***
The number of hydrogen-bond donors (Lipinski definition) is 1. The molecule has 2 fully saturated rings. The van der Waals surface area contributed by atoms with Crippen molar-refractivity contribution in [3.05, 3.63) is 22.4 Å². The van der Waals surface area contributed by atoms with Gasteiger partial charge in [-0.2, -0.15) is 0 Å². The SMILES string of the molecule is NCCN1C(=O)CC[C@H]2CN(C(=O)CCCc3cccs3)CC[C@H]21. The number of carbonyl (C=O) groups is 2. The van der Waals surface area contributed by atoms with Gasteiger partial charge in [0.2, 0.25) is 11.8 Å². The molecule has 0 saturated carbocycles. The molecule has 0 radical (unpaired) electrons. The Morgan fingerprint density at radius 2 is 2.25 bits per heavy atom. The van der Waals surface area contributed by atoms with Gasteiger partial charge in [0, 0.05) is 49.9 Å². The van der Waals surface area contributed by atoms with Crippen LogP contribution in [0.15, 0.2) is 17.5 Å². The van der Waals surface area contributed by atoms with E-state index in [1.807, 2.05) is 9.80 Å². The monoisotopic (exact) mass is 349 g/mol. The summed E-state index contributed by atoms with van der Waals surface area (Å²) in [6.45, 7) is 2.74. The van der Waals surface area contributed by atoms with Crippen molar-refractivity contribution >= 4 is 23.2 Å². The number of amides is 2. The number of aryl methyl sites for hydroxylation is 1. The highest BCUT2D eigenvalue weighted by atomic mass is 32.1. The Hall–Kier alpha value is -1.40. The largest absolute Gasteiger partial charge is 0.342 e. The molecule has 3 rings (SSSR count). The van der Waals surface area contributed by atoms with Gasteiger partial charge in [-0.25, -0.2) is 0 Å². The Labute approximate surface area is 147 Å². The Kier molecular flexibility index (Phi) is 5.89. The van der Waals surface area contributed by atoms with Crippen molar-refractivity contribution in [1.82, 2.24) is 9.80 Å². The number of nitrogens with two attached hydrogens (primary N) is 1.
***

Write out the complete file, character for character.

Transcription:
The number of hydrogen-bond donors (Lipinski definition) is 1. The molecule has 2 fully saturated rings. The van der Waals surface area contributed by atoms with Crippen molar-refractivity contribution in [3.05, 3.63) is 22.4 Å². The van der Waals surface area contributed by atoms with Gasteiger partial charge in [-0.2, -0.15) is 0 Å². The SMILES string of the molecule is NCCN1C(=O)CC[C@H]2CN(C(=O)CCCc3cccs3)CC[C@H]21. The number of carbonyl (C=O) groups is 2. The van der Waals surface area contributed by atoms with Gasteiger partial charge in [0.2, 0.25) is 11.8 Å². The molecule has 0 saturated carbocycles. The molecule has 0 radical (unpaired) electrons. The Morgan fingerprint density at radius 2 is 2.25 bits per heavy atom. The van der Waals surface area contributed by atoms with Gasteiger partial charge in [0, 0.05) is 49.9 Å². The van der Waals surface area contributed by atoms with Crippen LogP contribution in [0.15, 0.2) is 17.5 Å². The van der Waals surface area contributed by atoms with E-state index in [1.807, 2.05) is 9.80 Å². The monoisotopic (exact) mass is 349 g/mol. The summed E-state index contributed by atoms with van der Waals surface area (Å²) in [6.45, 7) is 2.74. The van der Waals surface area contributed by atoms with Crippen molar-refractivity contribution >= 4 is 23.2 Å². The number of amides is 2. The number of aryl methyl sites for hydroxylation is 1. The highest BCUT2D eigenvalue weighted by atomic mass is 32.1. The Hall–Kier alpha value is -1.40. The largest absolute Gasteiger partial charge is 0.342 e. The molecule has 3 rings (SSSR count). The van der Waals surface area contributed by atoms with Gasteiger partial charge in [-0.25, -0.2) is 0 Å². The Labute approximate surface area is 147 Å². The Kier molecular flexibility index (Phi) is 5.89. The van der Waals surface area contributed by atoms with Crippen molar-refractivity contribution in [1.82, 2.24) is 9.80 Å². The number of nitrogens with two attached hydrogens (primary N) is 1.